Good Mom, Bad Mom

Single moms are SuperHuman. I don’t say that because I am one. I say it because it’s indisputable FACT. Being a single mom means that we get to have all of the jobs. We get the good jobs, and the bad jobs related to parenting. In the days, weeks, and months preceding our becoming a mother, we make silent promises to our children and pledge our hearts and our protection to them for always.

We vow to provide unconditional love and support for all eternity. We promise to be there during their health, and the innumerable sicknesses. We take an oath to stay when our children are giving us all of the attitude. We commit to try not to lose it when the tear-producing overwhelming “I maked you a Vamentimes” (with seven pounds of pasta and four pounds of glue) gratitude arrives. We even remain steadfast and gracious, when the gratitude is forgotten. We do our best not to roll our eyes or swear when our children take us from richer to poorer. And then poorer. We hold their tiny hands through all of the joy and even the unavoidable, oh the unavoidable pain… We are on-call and available for all of the hours in all of the days from forever ago until never. We love our children from before time and until the end of infinitude.

Included in all of that is also those times we have to say “no”, or “not this time”, or “we’ll see”, and occasionally “not in this lifetime”. We are both the bearer of good and bad news. We get to plan, execute and surprise our Darlings with excitement and joy. But we also have the privilege of  crushing the dreams of a teenager hoping to go to a party where no parents are home, or to a sleepover at their boy/girlfriend’s house.

Being both the good mom and the bad mom can drive a woman crazy. We are often seen planning while talking to ourselves. We have to come up with a battle plan, and a back up plan. We are strong enough to give the bad news, deal with the mouthy backlash, and the clean up afterward. Sometimes we don’t want to be the bearer of bad news, or have to say “no” again. Sometimes we want to be the Hero that comes in and saves the day.

That need, to not always been seen as the hateful law enforcement of the home has led to moms everywhere changing the way they parent. We do our best to say “yes, yes, of course, always, and yes” as often as possible. When we have to say no, we try to make it as soft as possible. Now, that’s not to say that we let our kids slide on manners, or responsibilities — we just really creative and take an extra step or two to ensure that we the joy outweighs the pain.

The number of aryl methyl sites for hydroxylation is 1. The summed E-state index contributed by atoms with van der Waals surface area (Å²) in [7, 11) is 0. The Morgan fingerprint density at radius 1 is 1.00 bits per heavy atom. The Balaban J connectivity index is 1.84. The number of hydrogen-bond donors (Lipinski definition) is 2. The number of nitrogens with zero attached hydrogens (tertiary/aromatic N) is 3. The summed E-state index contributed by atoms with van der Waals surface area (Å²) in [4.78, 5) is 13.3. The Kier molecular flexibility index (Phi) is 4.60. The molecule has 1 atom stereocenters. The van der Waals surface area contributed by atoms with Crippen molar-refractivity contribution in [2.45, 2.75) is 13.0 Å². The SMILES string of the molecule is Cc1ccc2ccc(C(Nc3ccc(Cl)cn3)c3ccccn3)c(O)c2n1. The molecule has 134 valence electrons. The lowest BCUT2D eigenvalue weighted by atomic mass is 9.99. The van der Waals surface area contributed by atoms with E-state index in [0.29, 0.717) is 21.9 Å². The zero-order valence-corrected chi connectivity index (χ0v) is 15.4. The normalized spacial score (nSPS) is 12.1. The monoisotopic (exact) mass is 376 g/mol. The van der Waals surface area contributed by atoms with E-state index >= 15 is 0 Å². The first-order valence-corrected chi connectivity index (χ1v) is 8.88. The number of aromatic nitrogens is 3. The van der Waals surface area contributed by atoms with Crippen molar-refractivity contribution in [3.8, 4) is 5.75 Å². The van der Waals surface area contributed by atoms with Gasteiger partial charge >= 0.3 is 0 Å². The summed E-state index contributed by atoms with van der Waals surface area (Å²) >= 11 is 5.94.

My personal saving grace (at this financial juncture) is Dollar Tree. I can spend a few dollars, and my kids are through the roof happy for a brief moment in time. And, honestly, that’s all any of us need. Just a few moments to catch our breath, sneak a cookie, read an email, order something online, or just enjoy the non-argumentative silence. Our favorite thing to do these days is “have a party”. It consists of two things: blown up balloons, and music. Seriously. That’s all. I blow up the balloons (all 10 of them) and turn on 1970’s disco. And for the next sixteen minutes, my household is free of yelling, screaming, fighting, arguing and crying. We dance, we laugh, we love. The HappyHousehold trifecta!

At other times, I make a ton of tiny pancakes. Or cut the sandwiches/ into shapes. Top the brownies with marshmallows. Pinterest is a great place for HappyHousehold resources, but don’t dig too deep. You can easily lose your MamaMind comparing your current snapshot to another person’s highlight reel. Bath time fun is amplified by thousands by simply adding a one dollar ($1) 8-pack of glow-in-the-dark bracelets. Us Mamas have to find a way to sneak the good times in because it won’t be long before we are enforcing the rules again.

Single moms are strong, resilient, and resourceful. We take on the world, with our kids in tow. All the while we are finding teachable moments, creating new ways to spruce up leftovers, make Halloween costumes, preserve the Advent, give back to our community, support our Sisters in Christ and in Motherhood, while nursing a baby, going back to school, starting our own business(es) and working a full-time job. Everyone wants to be the Good Mom. But we aren’t just Good or Bad Moms — We. Are. Great.

http://www.everydaypeoplecartoons.com/cartoon/122

 

 

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no home training

people are rude. people are rude AF (as f***)! I apologize to my readers who are of a more conservative nature, but some things really get under my skin. rudeness and lack of “home training” is at the top of the list.

you know what home training is right? it’s basic! it’s almost innate… well it WAS innate. but now with the world closing the gap electronically there seems to be a severe lack of etiquette.

let me give you my first example: i am in a service office, the office of my cable company. there are 40+ people in here and it’s already after closing time. only three employees are still working. when i walked in i was 27th on the list. i’m currently #10. it’s the after-work hour and there are lots of tired and hungry children in here. there is a young lady (she’s really not a lady). she’s wearing slippers, pajama pants and certifiable bed head. she walked in on her phone and left without ever getting off the phone. the problem is that while on the phone she proceeded to get louder and louder (and louder) while explaining her very personal story and flagrantly cussing. she was no more than 2 feet away from someone’s child and she exercised zero filter, zero cooth, and zero maturity.

i cuss. mm hmm, it’s true. i know plenty of people that do. but I do my best to lower my voice and control myself in public. especially within whispering distance of someone’s child. like i said, i cuss. my kids have heard it and hear it. my toddlers have told me to stop. my nine year old (he’s ten now) has asked me to stop. but my occasional slips are nothing like the run-on sentence of expletives that girl was spewing.